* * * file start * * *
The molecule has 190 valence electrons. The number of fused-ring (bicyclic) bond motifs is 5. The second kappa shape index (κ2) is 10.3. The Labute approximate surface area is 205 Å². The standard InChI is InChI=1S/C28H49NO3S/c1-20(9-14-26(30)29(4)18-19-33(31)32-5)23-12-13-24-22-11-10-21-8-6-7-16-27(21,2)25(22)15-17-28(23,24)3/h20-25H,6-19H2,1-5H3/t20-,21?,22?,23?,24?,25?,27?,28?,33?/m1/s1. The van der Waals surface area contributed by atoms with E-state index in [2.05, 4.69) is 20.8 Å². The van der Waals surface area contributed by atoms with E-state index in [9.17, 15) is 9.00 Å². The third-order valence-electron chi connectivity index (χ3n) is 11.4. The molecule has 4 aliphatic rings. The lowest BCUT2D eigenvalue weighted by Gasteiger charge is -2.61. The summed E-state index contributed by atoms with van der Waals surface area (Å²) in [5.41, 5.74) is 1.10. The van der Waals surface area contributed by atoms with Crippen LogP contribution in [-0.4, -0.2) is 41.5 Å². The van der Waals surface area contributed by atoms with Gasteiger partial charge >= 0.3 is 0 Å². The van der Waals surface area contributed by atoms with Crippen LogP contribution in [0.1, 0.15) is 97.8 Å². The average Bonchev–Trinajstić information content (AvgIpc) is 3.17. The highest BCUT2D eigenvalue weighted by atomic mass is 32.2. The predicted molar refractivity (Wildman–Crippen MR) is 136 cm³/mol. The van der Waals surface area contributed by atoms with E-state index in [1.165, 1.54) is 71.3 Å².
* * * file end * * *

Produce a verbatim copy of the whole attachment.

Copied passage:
The molecule has 190 valence electrons. The number of fused-ring (bicyclic) bond motifs is 5. The second kappa shape index (κ2) is 10.3. The Labute approximate surface area is 205 Å². The standard InChI is InChI=1S/C28H49NO3S/c1-20(9-14-26(30)29(4)18-19-33(31)32-5)23-12-13-24-22-11-10-21-8-6-7-16-27(21,2)25(22)15-17-28(23,24)3/h20-25H,6-19H2,1-5H3/t20-,21?,22?,23?,24?,25?,27?,28?,33?/m1/s1. The van der Waals surface area contributed by atoms with E-state index in [2.05, 4.69) is 20.8 Å². The van der Waals surface area contributed by atoms with E-state index in [9.17, 15) is 9.00 Å². The third-order valence-electron chi connectivity index (χ3n) is 11.4. The molecule has 4 aliphatic rings. The lowest BCUT2D eigenvalue weighted by Gasteiger charge is -2.61. The summed E-state index contributed by atoms with van der Waals surface area (Å²) in [5.41, 5.74) is 1.10. The van der Waals surface area contributed by atoms with Crippen LogP contribution in [-0.4, -0.2) is 41.5 Å². The van der Waals surface area contributed by atoms with Gasteiger partial charge >= 0.3 is 0 Å². The van der Waals surface area contributed by atoms with Crippen LogP contribution in [0.1, 0.15) is 97.8 Å². The average Bonchev–Trinajstić information content (AvgIpc) is 3.17. The highest BCUT2D eigenvalue weighted by atomic mass is 32.2. The predicted molar refractivity (Wildman–Crippen MR) is 136 cm³/mol. The van der Waals surface area contributed by atoms with E-state index in [1.165, 1.54) is 71.3 Å².